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Determination of the handleability index of adhesive bulk materials


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Author M Carr, J Plinke, K Williams, A Roberts and W Chen


The depletion of iron ore deposits at the face of the mine site dictates the necessity for the exploitation of formerly less attractive orebodies to meet the demand of the modern world. These orebodies will typically be found close to or even beneath the water table where an increasing clay and moisture content will result. Problematic iron ores, colloquially termed as ‘wet and sticky’ material (WSM), can have a significant impact in the material handling stream due to the expensive downtime of processing equipment, which is attributed to the inter-particle and boundary cohesion and adhesion forces of the bulk material.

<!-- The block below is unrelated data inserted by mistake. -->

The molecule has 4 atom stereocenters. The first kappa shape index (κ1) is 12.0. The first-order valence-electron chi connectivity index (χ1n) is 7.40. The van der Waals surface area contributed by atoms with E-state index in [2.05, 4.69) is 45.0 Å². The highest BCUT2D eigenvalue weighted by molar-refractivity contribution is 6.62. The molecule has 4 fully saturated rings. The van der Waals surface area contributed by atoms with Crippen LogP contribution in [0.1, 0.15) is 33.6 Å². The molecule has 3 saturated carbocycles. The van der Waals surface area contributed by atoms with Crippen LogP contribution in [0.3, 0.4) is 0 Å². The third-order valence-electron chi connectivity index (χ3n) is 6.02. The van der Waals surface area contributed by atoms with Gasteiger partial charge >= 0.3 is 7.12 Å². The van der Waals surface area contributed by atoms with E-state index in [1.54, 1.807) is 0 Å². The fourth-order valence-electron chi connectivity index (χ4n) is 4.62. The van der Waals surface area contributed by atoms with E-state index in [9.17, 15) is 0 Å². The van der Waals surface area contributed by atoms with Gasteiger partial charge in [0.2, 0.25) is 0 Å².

In order to gain a better understanding of the causes of poor handleability, experimental test methods to determine wall adhesion, and inter-particle adhesion within bulk materials were developed. Based on the combination of wall adhesion and inter-particle adhesion measurements, with traditional methods of assessing bulk material handleability, a new method to assess the potential of bulk materials to cause handling problems is proposed. This method reduces the multitude of factors leading to problematic behaviour to a handleability index (HI) [0,1], which is easily assessed and understood. The method is suitable for adhesive materials and applicable for a wide range of material flow, from gravity reclaim stockpiles to transfer chutes and carry back on conveyor belts.

Additionally, this research presents an assessment of the HI derived by experimental testing of three iron ore samples. A clear understanding of the problematic behaviour of the iron ore samples is achieved with the use of dust extinction moisture (DEM) tests, which indicates the regions where problematic behaviour may be experienced on-site.


Carr, M, Plinke, J, Williams, K, Roberts, A and Chen, W, 2017. Determination of the handleability index of adhesive bulk materials, in Proceedings Iron Ore 2017, pp 503–510 (The Australasian Institute of Mining and Metallurgy: Melbourne).